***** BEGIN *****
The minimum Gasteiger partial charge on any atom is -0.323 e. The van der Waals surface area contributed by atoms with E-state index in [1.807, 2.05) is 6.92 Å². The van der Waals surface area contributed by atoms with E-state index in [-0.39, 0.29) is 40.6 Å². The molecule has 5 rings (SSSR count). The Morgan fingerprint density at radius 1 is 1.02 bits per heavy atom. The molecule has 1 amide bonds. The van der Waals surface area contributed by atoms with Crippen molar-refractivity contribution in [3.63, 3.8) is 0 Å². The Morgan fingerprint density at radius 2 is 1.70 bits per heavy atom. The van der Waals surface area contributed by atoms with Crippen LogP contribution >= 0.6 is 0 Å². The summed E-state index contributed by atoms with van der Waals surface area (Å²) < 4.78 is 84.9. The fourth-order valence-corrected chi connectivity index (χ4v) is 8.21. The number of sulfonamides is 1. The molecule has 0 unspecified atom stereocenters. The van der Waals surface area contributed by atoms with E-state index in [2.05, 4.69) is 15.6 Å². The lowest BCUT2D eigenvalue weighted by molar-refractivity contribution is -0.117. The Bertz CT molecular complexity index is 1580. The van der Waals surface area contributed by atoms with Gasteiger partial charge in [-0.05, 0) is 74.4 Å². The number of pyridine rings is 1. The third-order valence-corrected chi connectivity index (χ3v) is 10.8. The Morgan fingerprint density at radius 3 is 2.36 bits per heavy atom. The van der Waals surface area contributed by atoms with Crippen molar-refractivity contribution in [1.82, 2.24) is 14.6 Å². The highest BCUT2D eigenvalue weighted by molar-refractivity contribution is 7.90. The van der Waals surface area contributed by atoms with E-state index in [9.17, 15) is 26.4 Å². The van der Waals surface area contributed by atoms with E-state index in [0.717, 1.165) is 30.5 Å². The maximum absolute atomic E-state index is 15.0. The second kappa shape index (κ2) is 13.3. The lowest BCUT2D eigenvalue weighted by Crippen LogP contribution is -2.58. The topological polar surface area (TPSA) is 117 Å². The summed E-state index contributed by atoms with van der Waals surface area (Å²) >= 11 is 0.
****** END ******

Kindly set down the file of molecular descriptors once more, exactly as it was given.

The minimum Gasteiger partial charge on any atom is -0.323 e. The van der Waals surface area contributed by atoms with E-state index in [1.807, 2.05) is 6.92 Å². The van der Waals surface area contributed by atoms with E-state index in [-0.39, 0.29) is 40.6 Å². The molecule has 5 rings (SSSR count). The Morgan fingerprint density at radius 1 is 1.02 bits per heavy atom. The molecule has 1 amide bonds. The van der Waals surface area contributed by atoms with Crippen molar-refractivity contribution in [3.63, 3.8) is 0 Å². The Morgan fingerprint density at radius 2 is 1.70 bits per heavy atom. The van der Waals surface area contributed by atoms with Crippen LogP contribution >= 0.6 is 0 Å². The summed E-state index contributed by atoms with van der Waals surface area (Å²) < 4.78 is 84.9. The fourth-order valence-corrected chi connectivity index (χ4v) is 8.21. The number of sulfonamides is 1. The molecule has 0 unspecified atom stereocenters. The van der Waals surface area contributed by atoms with E-state index in [2.05, 4.69) is 15.6 Å². The lowest BCUT2D eigenvalue weighted by molar-refractivity contribution is -0.117. The Bertz CT molecular complexity index is 1580. The van der Waals surface area contributed by atoms with Gasteiger partial charge in [-0.05, 0) is 74.4 Å². The number of pyridine rings is 1. The third-order valence-corrected chi connectivity index (χ3v) is 10.8. The Morgan fingerprint density at radius 3 is 2.36 bits per heavy atom. The van der Waals surface area contributed by atoms with Crippen molar-refractivity contribution in [1.82, 2.24) is 14.6 Å². The highest BCUT2D eigenvalue weighted by molar-refractivity contribution is 7.90. The van der Waals surface area contributed by atoms with E-state index in [9.17, 15) is 26.4 Å². The van der Waals surface area contributed by atoms with E-state index in [0.717, 1.165) is 30.5 Å². The maximum absolute atomic E-state index is 15.0. The second kappa shape index (κ2) is 13.3. The lowest BCUT2D eigenvalue weighted by Crippen LogP contribution is -2.58. The topological polar surface area (TPSA) is 117 Å². The summed E-state index contributed by atoms with van der Waals surface area (Å²) >= 11 is 0.